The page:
The prominence of bollards has dramatically increased in the past decade as a result of heightened concerns about security. They may be a simple, practical, and cost-effective way of erecting anti-ram perimeter defense without making a visual feeling of a fortified bunker. Bollards are popular for traffic direction and control, and in purely decorative applications. However, bollards can serve many functions beyond security. They can be used as purely aesthetic purposes, functioning as landscaping elements. Bollards can create visible boundaries of a property, or separate areas within sites. They can control traffic and they are often arranged to permit pedestrian access while preventing entry of vehicles.
Removable and retractable bollards can allow different amounts of access restriction for a number of circumstances. They frequently inform us where we are able to and cannot drive, park, bike, or walk, protect us from crime, shield vehicles and property from accidents, and add aesthetic features to our building exteriors and surrounding areas. Bollards can incorporate other functions like lighting, security cameras, bicycle parking or even seating. Decorative bollards are produced in a number of patterns to harmonize with a variety of architectural styles. The prevalence of the very most common type of security bollard, the concrete-filled steel pipe, has encouraged the manufacturing of decorative bollards designed to fit as covers over standard steel pipe sizes, adding pleasing form for the required function.
Exactly What Is A Bollard?
A bollard is actually a short vertical post. Early bollards were for mooring large ships at dock, plus they are still in use today. A normal marine bollard is manufactured in cast iron or steel and shaped somewhat like a mushroom; the enlarged top was created to prevent mooring ropes from slipping off.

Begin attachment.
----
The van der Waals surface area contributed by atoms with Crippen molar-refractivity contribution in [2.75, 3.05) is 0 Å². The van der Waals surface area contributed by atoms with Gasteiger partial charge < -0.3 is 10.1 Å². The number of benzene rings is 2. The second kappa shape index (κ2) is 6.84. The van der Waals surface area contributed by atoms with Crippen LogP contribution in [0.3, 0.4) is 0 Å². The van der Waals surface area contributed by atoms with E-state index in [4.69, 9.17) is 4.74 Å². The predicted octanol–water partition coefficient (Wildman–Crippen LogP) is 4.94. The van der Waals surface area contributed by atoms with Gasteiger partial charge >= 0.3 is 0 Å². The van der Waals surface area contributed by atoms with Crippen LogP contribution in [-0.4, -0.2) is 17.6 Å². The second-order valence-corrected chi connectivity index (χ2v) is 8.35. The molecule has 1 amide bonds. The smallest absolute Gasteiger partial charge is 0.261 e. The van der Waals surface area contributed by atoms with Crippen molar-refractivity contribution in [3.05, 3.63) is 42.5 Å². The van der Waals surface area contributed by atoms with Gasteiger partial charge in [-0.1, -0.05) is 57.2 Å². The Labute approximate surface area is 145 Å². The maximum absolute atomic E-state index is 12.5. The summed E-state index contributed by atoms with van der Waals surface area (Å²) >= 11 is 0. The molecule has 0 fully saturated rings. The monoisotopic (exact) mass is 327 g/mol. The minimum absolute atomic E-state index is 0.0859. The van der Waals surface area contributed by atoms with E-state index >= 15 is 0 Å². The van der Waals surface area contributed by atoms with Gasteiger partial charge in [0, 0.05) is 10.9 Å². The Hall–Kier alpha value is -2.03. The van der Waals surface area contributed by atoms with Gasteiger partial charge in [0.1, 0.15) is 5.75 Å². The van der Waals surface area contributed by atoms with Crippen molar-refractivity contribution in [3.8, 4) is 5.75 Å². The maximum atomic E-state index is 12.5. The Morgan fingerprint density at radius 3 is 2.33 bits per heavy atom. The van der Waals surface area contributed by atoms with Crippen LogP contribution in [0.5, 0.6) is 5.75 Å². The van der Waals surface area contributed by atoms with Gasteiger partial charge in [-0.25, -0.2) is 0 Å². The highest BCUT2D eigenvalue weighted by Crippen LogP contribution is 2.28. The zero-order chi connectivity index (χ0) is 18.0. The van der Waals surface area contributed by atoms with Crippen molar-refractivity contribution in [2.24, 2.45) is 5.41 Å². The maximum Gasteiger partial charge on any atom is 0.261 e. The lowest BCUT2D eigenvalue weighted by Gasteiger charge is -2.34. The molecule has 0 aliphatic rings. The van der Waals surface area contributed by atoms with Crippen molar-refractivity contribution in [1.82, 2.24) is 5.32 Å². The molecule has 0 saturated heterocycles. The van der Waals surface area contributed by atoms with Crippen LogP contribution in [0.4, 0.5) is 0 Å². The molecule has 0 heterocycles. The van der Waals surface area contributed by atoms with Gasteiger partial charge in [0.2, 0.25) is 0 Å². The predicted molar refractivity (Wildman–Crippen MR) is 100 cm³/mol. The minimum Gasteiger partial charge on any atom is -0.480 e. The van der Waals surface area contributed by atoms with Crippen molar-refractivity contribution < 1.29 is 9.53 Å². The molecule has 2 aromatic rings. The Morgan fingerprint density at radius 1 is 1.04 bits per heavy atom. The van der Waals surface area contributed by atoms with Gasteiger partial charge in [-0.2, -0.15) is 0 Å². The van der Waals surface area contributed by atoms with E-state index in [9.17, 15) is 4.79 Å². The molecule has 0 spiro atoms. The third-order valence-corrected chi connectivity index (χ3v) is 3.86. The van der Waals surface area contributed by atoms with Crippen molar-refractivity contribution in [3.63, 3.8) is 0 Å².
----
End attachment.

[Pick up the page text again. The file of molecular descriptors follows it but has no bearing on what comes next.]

Today, the phrase bollard also describes a number of structures used on streets, around buildings, and in landscaping. Based on legend, the initial street bollards were actually cannons – sometimes said to be captured enemy weapons – planted in the ground as boundary posts and town markers. Once the flow of former cannons was applied up, similarly shaped iron castings were created to fulfill the same functions. Bollards have since evolved into many varieties that are widely employed on roads, particularly in urban areas, as well as outside supermarkets, restaurants, hotels, shops, government buildings and stadiums.
The most frequent type of bollard is fixed. The most basic is an unaesthetic steel post, about 914 to 1219 mm (36 to 48 in.) above-grade. Specially manufactured bollards include not just simple posts, but additionally numerous decorative designs. Some feature square or rectangular cross-sections, but most are cylindrical, sometimes having a domed, angled, or flat cap. They are offered in a variety of metallic, painted, and sturdy powder coat finishes.
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Removable bollards are employed where the requirement to limit access or direct traffic changes occasionally. Both retractable and fold-down styles are employed where selective entry is often needed, and therefore are designed and so the bollard can be easily collapsed to ground level and quickly re-erected. Both retractable units could be manually operated or automated with hydraulic movements. Movable bollards are large, heavy objects – frequently stone or concrete – that count on their weight rather than structural anchoring to stay in place. They are designed to be moved rarely, then only with heavy machinery like a fork-lift.
Bollards generally fall into three kinds of applications:
Decorative Bollards – decorative bollards for architectural and landscaping highlights;
Traffic and Safety Bollards – bollards that provide asset and pedestrian safety, as well as traffic direction; and